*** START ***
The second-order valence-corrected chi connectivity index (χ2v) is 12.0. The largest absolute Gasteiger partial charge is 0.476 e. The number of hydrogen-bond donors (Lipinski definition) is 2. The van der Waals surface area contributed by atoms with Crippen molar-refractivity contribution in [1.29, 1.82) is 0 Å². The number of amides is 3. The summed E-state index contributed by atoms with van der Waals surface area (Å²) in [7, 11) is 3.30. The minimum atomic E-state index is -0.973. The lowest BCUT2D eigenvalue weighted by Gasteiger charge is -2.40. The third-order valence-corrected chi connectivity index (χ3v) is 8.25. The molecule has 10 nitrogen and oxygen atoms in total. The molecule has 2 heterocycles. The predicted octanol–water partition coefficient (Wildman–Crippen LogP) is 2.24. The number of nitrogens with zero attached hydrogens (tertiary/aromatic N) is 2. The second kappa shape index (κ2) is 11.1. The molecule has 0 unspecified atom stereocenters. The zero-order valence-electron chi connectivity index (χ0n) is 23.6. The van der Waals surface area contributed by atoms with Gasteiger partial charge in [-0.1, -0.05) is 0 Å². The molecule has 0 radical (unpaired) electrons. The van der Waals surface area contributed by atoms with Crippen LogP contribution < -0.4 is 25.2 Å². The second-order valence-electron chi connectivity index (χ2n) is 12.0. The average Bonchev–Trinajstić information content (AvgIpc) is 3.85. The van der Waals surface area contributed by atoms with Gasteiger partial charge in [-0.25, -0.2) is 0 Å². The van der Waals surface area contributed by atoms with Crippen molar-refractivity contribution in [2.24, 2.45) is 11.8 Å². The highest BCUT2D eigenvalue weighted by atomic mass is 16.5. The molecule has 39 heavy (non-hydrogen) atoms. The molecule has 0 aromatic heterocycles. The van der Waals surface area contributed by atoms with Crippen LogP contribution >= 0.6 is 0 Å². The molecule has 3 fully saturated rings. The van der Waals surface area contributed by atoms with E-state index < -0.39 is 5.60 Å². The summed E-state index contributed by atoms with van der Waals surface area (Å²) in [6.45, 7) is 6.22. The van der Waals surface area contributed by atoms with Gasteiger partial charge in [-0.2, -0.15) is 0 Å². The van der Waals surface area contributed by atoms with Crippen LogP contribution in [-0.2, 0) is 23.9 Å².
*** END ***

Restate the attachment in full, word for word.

The second-order valence-corrected chi connectivity index (χ2v) is 12.0. The largest absolute Gasteiger partial charge is 0.476 e. The number of hydrogen-bond donors (Lipinski definition) is 2. The van der Waals surface area contributed by atoms with Crippen molar-refractivity contribution in [1.29, 1.82) is 0 Å². The number of amides is 3. The summed E-state index contributed by atoms with van der Waals surface area (Å²) in [7, 11) is 3.30. The minimum atomic E-state index is -0.973. The lowest BCUT2D eigenvalue weighted by Gasteiger charge is -2.40. The third-order valence-corrected chi connectivity index (χ3v) is 8.25. The molecule has 10 nitrogen and oxygen atoms in total. The molecule has 2 heterocycles. The predicted octanol–water partition coefficient (Wildman–Crippen LogP) is 2.24. The number of nitrogens with zero attached hydrogens (tertiary/aromatic N) is 2. The second kappa shape index (κ2) is 11.1. The molecule has 0 unspecified atom stereocenters. The zero-order valence-electron chi connectivity index (χ0n) is 23.6. The van der Waals surface area contributed by atoms with Gasteiger partial charge in [-0.1, -0.05) is 0 Å². The molecule has 0 radical (unpaired) electrons. The van der Waals surface area contributed by atoms with Crippen LogP contribution < -0.4 is 25.2 Å². The second-order valence-electron chi connectivity index (χ2n) is 12.0. The average Bonchev–Trinajstić information content (AvgIpc) is 3.85. The van der Waals surface area contributed by atoms with Gasteiger partial charge in [-0.25, -0.2) is 0 Å². The van der Waals surface area contributed by atoms with Crippen molar-refractivity contribution in [2.24, 2.45) is 11.8 Å². The highest BCUT2D eigenvalue weighted by atomic mass is 16.5. The molecule has 39 heavy (non-hydrogen) atoms. The molecule has 0 aromatic heterocycles. The van der Waals surface area contributed by atoms with Crippen LogP contribution >= 0.6 is 0 Å². The molecule has 3 fully saturated rings. The van der Waals surface area contributed by atoms with E-state index < -0.39 is 5.60 Å². The summed E-state index contributed by atoms with van der Waals surface area (Å²) in [6.45, 7) is 6.22. The van der Waals surface area contributed by atoms with Gasteiger partial charge in [-0.2, -0.15) is 0 Å². The van der Waals surface area contributed by atoms with Crippen LogP contribution in [-0.2, 0) is 23.9 Å².